A recent article in the Gazette piqued my interest. It highlighted claims by CILEx that it is becoming more common for qualified solicitors to be recruited into paralegal positions.
The article cited a recent advertisement by Baker & Mckenzie for a dispute resolution paralegal. The advertisement specified that it was ‘essential that the successful applicant’ was ‘qualified as a solicitor.’ Notably, Baker & Mckenzie is the world’s largest law firm by revenue, this insight into its recruitment strategy suggests the firm takes cost savings seriously. Whilst they might pay a two year qualified lawyer upwards of £70000, the cost of a paralegal is likely to be significantly less. So is this exploiting unemployed solicitors or are there benefits in it for both sides?
Commenting on the advertisement, Baker & Mckenzie claimed that it had been ‘commonplace’ for many years for qualified lawyers to take paralegal positions. Clearly, for foreign qualified lawyers, a paralegal opportunity at a top City firm will provide them with quality UK experience which will stand them in good stead to secure a qualified solicitor position once they have completed the qualified lawyers transfer scheme.
Although specific experience was required for this particular position, for solicitors looking to change specialisms a paralegal role can offer invaluable experience in another area of law and ultimately provide them with a platform to transition into a qualified position in that area.
Firms can be very open to offering this type of opportunity since although there is a requirement for them to provide significant training, they gain an extra pair of hands from an experienced professional who is likely to have the potential to pick up a new area of law quickly.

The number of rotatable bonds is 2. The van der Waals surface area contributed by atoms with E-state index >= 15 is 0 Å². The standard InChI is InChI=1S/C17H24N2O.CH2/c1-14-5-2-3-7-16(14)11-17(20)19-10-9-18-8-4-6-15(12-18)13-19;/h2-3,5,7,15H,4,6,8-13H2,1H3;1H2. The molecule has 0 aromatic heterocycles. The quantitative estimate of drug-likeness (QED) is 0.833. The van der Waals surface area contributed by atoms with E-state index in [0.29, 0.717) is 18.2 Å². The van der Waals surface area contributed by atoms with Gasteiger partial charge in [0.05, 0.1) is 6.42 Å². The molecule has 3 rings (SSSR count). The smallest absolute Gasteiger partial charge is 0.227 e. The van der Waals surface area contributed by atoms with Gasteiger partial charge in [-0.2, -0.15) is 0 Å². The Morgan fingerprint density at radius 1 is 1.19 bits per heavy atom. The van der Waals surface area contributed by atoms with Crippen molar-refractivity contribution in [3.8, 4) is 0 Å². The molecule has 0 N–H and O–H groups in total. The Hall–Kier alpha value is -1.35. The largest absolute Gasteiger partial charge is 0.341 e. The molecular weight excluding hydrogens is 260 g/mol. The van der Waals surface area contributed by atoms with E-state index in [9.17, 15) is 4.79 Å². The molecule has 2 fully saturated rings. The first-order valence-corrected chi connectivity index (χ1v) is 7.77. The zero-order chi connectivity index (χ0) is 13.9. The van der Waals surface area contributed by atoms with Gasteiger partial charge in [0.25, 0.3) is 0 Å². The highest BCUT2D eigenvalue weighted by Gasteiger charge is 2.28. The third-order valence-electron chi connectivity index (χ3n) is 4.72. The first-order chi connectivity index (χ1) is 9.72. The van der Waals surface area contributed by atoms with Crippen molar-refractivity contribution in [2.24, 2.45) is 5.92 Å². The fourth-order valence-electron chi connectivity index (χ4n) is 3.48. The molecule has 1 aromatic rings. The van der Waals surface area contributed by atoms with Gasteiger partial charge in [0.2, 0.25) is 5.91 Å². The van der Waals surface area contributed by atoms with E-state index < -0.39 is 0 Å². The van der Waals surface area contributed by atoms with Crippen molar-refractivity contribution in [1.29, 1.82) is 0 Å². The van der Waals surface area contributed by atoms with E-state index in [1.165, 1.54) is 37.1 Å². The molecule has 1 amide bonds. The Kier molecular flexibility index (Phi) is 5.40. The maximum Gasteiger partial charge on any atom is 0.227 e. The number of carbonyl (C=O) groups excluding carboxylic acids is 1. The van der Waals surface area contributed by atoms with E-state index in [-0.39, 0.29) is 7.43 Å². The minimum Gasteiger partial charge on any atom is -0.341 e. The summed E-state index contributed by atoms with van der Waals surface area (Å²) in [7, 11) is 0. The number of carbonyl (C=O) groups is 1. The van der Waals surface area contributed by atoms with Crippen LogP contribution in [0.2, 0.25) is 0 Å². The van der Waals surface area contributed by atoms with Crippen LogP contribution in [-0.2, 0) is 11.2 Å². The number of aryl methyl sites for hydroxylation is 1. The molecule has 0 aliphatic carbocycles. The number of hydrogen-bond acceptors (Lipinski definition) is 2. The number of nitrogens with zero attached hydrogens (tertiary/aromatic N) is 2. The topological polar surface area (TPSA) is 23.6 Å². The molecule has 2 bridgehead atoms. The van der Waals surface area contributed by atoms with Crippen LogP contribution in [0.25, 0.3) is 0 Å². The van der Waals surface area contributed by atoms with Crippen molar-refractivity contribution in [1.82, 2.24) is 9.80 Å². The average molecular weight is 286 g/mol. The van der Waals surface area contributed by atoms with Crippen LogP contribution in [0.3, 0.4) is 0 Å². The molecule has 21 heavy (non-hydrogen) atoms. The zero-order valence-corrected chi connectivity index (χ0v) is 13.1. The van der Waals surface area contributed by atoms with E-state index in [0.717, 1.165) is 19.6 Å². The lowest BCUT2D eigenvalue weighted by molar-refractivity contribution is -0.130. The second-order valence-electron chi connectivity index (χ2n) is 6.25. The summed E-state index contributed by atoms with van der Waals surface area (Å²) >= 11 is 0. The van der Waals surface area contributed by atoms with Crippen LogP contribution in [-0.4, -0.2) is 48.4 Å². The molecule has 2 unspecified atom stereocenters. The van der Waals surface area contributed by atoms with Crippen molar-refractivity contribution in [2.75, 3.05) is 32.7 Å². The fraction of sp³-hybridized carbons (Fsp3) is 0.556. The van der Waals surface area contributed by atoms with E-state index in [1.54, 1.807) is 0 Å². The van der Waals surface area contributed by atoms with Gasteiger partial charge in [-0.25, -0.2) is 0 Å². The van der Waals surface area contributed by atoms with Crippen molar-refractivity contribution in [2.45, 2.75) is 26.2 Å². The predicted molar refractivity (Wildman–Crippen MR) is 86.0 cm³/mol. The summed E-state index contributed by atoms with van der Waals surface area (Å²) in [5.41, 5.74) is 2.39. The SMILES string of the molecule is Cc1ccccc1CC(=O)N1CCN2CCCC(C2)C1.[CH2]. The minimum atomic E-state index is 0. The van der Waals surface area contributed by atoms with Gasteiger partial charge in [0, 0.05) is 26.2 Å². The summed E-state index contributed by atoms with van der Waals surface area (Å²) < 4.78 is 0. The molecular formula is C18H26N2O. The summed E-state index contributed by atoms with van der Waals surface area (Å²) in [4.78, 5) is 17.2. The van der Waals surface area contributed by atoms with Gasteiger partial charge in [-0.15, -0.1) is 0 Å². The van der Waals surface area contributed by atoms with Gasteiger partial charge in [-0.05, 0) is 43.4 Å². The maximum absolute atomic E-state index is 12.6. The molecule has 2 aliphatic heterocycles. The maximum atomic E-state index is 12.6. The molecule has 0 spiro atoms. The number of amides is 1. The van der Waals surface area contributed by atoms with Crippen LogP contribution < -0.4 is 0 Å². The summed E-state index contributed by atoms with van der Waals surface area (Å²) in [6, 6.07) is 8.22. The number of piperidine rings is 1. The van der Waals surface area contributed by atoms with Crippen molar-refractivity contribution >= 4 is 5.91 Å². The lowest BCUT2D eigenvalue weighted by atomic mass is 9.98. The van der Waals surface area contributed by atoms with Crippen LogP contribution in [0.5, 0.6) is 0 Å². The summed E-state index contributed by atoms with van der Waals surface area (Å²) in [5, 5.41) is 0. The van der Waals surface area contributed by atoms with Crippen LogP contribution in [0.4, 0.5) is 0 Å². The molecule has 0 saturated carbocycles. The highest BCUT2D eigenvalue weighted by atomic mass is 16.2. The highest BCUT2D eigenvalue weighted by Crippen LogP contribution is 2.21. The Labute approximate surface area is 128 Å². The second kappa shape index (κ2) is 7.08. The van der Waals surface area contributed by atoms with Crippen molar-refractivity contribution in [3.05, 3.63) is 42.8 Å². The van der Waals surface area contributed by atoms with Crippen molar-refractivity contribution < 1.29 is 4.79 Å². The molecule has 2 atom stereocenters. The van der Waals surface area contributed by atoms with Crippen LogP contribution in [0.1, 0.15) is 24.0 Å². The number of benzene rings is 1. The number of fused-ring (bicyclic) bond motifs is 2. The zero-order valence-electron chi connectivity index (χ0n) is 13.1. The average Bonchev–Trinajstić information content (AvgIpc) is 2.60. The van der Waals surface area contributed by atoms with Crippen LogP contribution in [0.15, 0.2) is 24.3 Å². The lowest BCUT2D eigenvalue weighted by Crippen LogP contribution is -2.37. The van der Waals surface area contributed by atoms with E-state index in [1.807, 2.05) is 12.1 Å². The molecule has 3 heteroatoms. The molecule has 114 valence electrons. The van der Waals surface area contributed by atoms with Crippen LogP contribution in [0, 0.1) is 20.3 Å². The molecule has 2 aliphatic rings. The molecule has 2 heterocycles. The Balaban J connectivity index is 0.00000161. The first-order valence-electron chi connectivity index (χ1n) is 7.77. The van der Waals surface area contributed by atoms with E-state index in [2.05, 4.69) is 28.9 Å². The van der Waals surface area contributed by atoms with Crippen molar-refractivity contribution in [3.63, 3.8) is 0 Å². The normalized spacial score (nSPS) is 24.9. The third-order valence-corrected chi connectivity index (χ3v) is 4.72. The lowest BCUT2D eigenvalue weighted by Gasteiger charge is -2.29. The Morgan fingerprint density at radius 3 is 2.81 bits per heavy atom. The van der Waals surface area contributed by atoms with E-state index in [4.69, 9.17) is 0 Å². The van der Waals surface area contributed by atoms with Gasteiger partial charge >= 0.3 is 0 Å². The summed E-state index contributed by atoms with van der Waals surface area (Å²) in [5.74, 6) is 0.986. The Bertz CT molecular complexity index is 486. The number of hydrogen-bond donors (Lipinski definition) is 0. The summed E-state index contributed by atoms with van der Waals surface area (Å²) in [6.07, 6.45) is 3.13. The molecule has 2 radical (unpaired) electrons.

Paralegal roles can also often be a stop gap for newly qualified solicitors who can’t find a position within their chosen discipline. Taking on a paralegal role demonstrates a keen determination to pursue your career in your chosen field and as your experience increases, you may find yourself more desirable when the next NQ roles come up than a newly qualified solicitor with just a six month seat in a particular area.
The good news is, that in the Birmingham market at least, we haven’t witnessed this trend towards qualified lawyers moving into paralegal roles for no good reason. In fact, in hard to fill roles we often see firms recruiting paralegals where the preference is for fully qualified solicitors. This is particularly true of banking positions with top tier firms given the severe shortage of qualified banking lawyers. Paralegals with experience in high demand areas can also command a far higher salary than the paralegal norm.
CILEx may have their own motivations for discouraging people from qualifying as solicitors and indeed the CILEx route can provide many benefits but in the main, as a qualified solicitor you will earn a higher salary, have more career prospects and greater opportunities for progression.
The legal market is booming, firms are recruiting heavily and for most of you, the opportunities are out there to secure your ideal job, which may or may not be a paralegal position…